First Light Fusion believes its new design for projectile-based inertial confinement fusion, with a lower frequency of shots, but higher fusion energy yield per shot, could result in an economically-viable plant as small as 150 MW. But the next key step, postponed from the end of 2019, is to achieve first fusion.


A new peer-reviewed paper authored by Dr Nicholas Hawker, co-founder and CEO of Oxford University spin-out First Light Fusion, published in Philosophical Transactions of the Royal Society, estimates that inertial confinement fusion could deliver a levelised cost of electricity (LCOE) as low as $25 per megawatt hour (MWh) “when the technology has matured”.

That is significantly less than LCOEs for fission and onshore wind, which the paper cites as, respectively, about $100/MWh and $50/MWh (including costs for managing the intermittency of renewables).

Previous studies, the paper says, had estimated inertial confinement fusion could deliver an LCOE of about $80/MWh. This was based on the need for a pulse or, in the case of the projectile-based inertial fusion concept being developed by First Light, a “shot”, every five seconds.

However, new system designs have higher fusion energy yield per shot, meaning fewer shots are required for the same amount of energy generated.

The paper demonstrates how this change may lead to a new optimum power plant design. The new design works at lower frequency, with a pulse every 60 seconds, and can reach economic viability with a smaller power output, around 150 MWe.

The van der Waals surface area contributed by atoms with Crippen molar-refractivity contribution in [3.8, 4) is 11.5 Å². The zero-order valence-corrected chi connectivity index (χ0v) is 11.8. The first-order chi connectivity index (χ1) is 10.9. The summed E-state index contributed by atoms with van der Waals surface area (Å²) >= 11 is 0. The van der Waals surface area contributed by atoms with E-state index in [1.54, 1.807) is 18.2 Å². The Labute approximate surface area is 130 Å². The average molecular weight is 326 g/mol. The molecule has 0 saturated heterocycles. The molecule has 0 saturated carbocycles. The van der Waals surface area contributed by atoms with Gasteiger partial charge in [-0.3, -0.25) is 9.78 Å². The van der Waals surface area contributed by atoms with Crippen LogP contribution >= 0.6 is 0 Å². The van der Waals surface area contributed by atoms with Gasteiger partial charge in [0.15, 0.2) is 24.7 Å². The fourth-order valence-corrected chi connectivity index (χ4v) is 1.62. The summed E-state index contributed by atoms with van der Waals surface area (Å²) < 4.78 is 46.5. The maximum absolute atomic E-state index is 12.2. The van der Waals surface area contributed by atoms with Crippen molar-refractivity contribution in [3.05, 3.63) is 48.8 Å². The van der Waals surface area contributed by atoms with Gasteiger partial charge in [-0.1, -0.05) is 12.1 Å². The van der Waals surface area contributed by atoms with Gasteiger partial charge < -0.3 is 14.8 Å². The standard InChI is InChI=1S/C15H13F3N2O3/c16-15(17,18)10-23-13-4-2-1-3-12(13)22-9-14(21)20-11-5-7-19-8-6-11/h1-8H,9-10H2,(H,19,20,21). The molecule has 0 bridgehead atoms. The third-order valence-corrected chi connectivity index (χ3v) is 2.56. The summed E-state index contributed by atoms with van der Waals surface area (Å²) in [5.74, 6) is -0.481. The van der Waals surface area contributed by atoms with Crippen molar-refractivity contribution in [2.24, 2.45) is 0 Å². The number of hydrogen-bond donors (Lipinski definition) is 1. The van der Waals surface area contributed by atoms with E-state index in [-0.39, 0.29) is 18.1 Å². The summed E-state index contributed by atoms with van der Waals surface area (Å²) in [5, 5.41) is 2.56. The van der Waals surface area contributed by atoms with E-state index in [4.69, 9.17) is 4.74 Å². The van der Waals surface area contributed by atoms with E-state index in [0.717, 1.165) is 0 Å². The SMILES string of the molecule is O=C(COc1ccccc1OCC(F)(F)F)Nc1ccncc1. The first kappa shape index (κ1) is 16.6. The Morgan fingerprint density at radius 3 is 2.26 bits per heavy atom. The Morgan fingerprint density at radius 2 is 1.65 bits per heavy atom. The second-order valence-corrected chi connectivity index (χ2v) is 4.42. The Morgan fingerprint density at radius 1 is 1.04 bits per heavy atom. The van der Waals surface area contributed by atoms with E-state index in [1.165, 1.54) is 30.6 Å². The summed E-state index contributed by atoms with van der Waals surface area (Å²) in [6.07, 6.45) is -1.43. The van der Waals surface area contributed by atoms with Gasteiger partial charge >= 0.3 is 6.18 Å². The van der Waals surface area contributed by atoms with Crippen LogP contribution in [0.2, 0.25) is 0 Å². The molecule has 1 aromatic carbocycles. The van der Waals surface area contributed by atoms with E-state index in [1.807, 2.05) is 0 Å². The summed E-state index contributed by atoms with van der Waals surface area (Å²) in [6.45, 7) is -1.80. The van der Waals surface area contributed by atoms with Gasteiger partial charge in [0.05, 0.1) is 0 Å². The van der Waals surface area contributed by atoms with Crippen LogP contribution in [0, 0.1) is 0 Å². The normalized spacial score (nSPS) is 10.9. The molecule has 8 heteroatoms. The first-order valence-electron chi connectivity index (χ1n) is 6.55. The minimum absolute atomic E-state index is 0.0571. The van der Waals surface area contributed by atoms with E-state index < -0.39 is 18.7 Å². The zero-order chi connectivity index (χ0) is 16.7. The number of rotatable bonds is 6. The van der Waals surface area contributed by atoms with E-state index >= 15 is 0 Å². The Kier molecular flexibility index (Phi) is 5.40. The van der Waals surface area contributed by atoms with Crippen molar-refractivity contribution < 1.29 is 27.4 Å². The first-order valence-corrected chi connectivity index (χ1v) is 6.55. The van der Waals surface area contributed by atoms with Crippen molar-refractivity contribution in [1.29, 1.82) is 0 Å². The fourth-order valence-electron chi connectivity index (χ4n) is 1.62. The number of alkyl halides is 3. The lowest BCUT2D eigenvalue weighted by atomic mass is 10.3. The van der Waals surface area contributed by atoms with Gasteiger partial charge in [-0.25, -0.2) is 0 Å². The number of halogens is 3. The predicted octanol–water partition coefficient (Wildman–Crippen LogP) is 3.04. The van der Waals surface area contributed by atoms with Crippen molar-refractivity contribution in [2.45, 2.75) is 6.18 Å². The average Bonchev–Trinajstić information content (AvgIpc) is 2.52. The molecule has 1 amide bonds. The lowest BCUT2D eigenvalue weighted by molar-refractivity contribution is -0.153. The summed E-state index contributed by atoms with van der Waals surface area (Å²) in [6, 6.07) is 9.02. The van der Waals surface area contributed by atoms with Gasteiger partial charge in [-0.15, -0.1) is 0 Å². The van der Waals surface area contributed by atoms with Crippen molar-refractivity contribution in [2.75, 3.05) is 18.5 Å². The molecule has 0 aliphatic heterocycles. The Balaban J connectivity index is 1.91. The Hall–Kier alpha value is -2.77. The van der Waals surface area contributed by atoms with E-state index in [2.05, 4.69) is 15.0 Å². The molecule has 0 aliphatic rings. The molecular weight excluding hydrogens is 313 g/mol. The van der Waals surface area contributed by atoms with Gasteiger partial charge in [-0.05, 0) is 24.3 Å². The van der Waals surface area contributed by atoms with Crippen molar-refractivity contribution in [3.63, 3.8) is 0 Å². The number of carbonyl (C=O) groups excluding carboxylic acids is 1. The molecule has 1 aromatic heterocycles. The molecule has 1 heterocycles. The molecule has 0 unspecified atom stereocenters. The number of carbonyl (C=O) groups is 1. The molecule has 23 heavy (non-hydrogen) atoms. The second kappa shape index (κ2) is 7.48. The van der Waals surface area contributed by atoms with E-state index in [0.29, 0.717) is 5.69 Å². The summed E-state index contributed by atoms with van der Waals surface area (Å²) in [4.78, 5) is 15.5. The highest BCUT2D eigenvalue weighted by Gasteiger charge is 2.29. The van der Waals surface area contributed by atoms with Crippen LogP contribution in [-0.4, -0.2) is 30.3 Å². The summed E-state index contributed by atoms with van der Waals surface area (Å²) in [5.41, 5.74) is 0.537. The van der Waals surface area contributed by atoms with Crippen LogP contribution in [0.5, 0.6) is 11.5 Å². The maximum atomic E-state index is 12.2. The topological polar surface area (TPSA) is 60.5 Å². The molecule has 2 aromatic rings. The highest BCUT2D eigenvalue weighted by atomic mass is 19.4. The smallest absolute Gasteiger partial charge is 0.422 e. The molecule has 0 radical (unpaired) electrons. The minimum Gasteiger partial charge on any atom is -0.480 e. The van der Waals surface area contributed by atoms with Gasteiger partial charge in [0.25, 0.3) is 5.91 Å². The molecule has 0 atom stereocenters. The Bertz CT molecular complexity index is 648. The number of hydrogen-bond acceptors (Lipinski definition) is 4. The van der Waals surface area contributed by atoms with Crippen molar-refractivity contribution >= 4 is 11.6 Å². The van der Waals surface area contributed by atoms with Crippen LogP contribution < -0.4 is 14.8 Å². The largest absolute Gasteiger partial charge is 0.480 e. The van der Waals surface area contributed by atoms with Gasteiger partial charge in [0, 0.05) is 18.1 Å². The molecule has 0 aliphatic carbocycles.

This results in both lower cost and much-reduced engineering risk due to the smaller plant size and low shot frequency.


Lower-frequency inertial confinement fusion technology can deliver cost benefits

First Light Fusion – mission statement: “solving the problem of fusion power with the simplest machine possible” – is currently working on a first-of-a-kind power plant design based on this new research (although it cautions that this initial pilot plant would not achieve the $25/MWh LCOE level).

“We have always believed fusion energy is not just deliverable but has the potential to revolutionise energy,” said Dr Hawker. “This new work shows how fusion can be cost competitive with all generation technologies.

“First Light’s design can handle a larger fusion energy yield per shot, which is the key to unlocking significant benefits. The most exciting aspect is the lower frequency. Operating as slowly as once a minute fundamentally changes the options we have for the core technology.

“While we continue our work to demonstrate fusion, we are accelerating plans for developing the engineering of this new design. Those plans are already well advanced with detailed engineering work scoped. Our ambition remains to be grid ready this decade.”

Gianluca Pisanello, COO of First Light, added: “Achieving a zero-carbon global energy system by 2050 is achievable but will require significant investment in both existing renewables and new clean energy technologies.

“This new research is hugely encouraging because in many parts of the world, wind, solar and hydropower alone will not be able to meet projected energy demand.”

He points to analysis conducted for First Light by “system-change advisory and investment firm” SYSTEMIQ, indicating that fusion could play a key role in meeting Paris Agreement commitments as it has the potential to provide clean baseload power, complementing variable renewables and helping to meet escalating power demand, which is projected to double by 2040 and could increase fivefold by 2060 as electrification extends to an ever wider range of applications.


First Light aiming for first fusion